An old woman gets pregnant–even though she never had kids before (Luke 1:5-25)
Most first century Jews believed God created everything and interacted with people. So, to them, an old woman getting pregnant or a virgin conceiving a child apart from modern medical techniques were just minor miracles compared to the creation of the universe out of nothing. In other words: If God’s real, miracles are possible.
And that’s how the Christmas story begins; with miracles. An angel tells a priest named Zachariah that his wife, Elizabeth, would have a kid–even though she was way too old to have kids naturally. I recently had a conversation with my mentor, Darrell Bock, who explained what you’re supposed to get from the story of Zachariah’s skepticism. He put it like this:
Basically the angel says, “Well, you’re going to be quiet until you see God pull off his word. It’s designed to be a lesson to say, “If God promised this, if God says this is gonna happen, this is gonna happen…You’re gonna watch it happen. You’re not gonna be able to speak or hear. You can have a little time to reflect on the fact that when God says it’s gonna happen, it’s gonna happen.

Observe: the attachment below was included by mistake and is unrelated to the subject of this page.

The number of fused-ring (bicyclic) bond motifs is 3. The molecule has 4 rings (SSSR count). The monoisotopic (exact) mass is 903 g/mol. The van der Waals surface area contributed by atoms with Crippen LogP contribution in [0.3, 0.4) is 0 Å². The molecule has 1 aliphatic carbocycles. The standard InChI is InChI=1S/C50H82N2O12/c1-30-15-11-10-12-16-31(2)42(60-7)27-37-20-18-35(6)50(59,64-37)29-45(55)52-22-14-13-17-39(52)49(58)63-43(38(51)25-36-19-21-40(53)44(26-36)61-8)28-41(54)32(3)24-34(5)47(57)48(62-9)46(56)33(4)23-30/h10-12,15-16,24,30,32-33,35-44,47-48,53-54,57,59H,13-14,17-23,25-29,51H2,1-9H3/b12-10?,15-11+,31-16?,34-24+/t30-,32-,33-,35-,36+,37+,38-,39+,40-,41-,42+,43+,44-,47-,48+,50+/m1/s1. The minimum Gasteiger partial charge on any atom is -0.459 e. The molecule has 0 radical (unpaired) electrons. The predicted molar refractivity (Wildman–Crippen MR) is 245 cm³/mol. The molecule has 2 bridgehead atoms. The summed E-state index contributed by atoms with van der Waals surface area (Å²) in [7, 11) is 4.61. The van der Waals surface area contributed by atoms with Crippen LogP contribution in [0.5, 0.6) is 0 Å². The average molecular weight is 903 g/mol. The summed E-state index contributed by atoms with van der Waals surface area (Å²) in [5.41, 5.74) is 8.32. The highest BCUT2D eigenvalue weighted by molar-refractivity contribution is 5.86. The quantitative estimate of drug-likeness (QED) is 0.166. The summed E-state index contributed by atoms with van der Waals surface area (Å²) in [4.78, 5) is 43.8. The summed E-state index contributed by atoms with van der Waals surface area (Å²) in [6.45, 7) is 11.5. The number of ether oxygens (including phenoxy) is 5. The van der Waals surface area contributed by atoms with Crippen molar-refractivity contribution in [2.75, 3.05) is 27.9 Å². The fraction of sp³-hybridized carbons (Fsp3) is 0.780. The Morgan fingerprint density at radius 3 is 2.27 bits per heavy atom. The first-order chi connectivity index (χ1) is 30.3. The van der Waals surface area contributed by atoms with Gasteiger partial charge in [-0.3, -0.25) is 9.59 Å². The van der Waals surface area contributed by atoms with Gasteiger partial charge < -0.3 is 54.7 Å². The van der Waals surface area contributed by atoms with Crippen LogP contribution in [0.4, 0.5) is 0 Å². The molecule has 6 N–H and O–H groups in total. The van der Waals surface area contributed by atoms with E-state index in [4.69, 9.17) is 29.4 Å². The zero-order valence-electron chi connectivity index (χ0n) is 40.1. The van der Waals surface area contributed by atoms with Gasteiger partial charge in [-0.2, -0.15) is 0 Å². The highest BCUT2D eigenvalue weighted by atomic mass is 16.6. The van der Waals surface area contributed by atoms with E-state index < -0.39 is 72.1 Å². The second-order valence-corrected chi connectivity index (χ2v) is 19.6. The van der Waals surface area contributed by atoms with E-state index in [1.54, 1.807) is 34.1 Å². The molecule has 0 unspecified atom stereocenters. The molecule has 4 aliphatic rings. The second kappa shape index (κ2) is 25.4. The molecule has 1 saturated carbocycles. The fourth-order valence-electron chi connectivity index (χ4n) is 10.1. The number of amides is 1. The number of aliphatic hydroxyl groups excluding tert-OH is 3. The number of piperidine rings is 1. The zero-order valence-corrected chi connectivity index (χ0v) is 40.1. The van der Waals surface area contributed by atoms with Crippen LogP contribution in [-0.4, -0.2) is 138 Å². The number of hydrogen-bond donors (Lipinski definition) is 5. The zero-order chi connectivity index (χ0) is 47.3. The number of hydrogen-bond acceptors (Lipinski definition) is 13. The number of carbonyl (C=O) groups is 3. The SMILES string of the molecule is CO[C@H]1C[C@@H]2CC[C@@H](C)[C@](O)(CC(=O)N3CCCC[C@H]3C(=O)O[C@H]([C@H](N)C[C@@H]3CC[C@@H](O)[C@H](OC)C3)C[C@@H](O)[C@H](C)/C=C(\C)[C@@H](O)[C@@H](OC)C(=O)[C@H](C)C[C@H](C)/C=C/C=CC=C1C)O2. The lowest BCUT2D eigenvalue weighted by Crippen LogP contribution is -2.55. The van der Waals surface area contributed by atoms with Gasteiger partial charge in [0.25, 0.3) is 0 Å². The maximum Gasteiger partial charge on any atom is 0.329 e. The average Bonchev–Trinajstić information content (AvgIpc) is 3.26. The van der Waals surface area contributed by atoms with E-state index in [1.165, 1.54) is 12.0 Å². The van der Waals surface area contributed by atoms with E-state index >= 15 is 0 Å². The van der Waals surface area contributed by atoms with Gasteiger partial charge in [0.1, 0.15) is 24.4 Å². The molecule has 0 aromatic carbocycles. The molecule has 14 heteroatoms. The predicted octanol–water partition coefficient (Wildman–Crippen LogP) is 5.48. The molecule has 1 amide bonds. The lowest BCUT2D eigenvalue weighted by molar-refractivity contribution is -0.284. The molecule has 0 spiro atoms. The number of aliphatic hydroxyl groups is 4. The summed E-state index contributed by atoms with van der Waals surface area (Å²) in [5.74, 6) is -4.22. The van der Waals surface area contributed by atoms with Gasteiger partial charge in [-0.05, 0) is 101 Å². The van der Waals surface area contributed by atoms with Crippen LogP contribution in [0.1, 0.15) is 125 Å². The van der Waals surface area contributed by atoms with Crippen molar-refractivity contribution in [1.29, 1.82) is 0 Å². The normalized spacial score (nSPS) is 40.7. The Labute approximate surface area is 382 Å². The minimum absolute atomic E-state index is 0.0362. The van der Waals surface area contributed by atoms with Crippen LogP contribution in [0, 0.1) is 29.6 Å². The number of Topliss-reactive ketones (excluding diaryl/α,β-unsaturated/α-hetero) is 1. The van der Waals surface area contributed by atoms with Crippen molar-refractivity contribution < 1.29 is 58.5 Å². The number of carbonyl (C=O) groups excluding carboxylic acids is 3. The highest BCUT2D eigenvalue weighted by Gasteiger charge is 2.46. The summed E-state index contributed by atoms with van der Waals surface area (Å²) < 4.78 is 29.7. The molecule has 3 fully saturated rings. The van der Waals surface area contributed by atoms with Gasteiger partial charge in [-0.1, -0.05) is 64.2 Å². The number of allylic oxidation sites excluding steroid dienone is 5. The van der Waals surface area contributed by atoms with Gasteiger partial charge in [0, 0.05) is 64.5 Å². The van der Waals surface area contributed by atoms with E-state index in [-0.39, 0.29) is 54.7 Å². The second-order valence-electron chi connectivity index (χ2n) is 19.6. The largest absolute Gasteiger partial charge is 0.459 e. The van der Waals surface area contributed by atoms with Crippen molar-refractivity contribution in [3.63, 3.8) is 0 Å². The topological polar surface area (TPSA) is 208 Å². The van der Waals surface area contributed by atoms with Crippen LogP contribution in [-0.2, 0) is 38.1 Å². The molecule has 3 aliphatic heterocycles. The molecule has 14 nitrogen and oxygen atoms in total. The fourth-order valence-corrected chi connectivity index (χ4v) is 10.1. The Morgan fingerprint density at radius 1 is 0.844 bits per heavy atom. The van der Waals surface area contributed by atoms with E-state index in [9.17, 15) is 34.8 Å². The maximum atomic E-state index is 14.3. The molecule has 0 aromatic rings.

Don’t miss Elizabeth’s faith in contrast to her husband. She was marginalized in society because she couldn’t have kids, but then she says with confidence: “This is what the Lord has done for me at the time when he has been gracious to me, to take away my disgrace among people” (Luke 1:25).
After the baby’s born, they name him “John” (that was culturally weird since no one else in the family was named John) and Zachariah can finally talk again. He sings a song about John the Baptist’s role pointing people to Jesus—the central figure of God’s plan to redeem and restore his people (Luke 1:67–79). But a bigger miracle’s about to happen.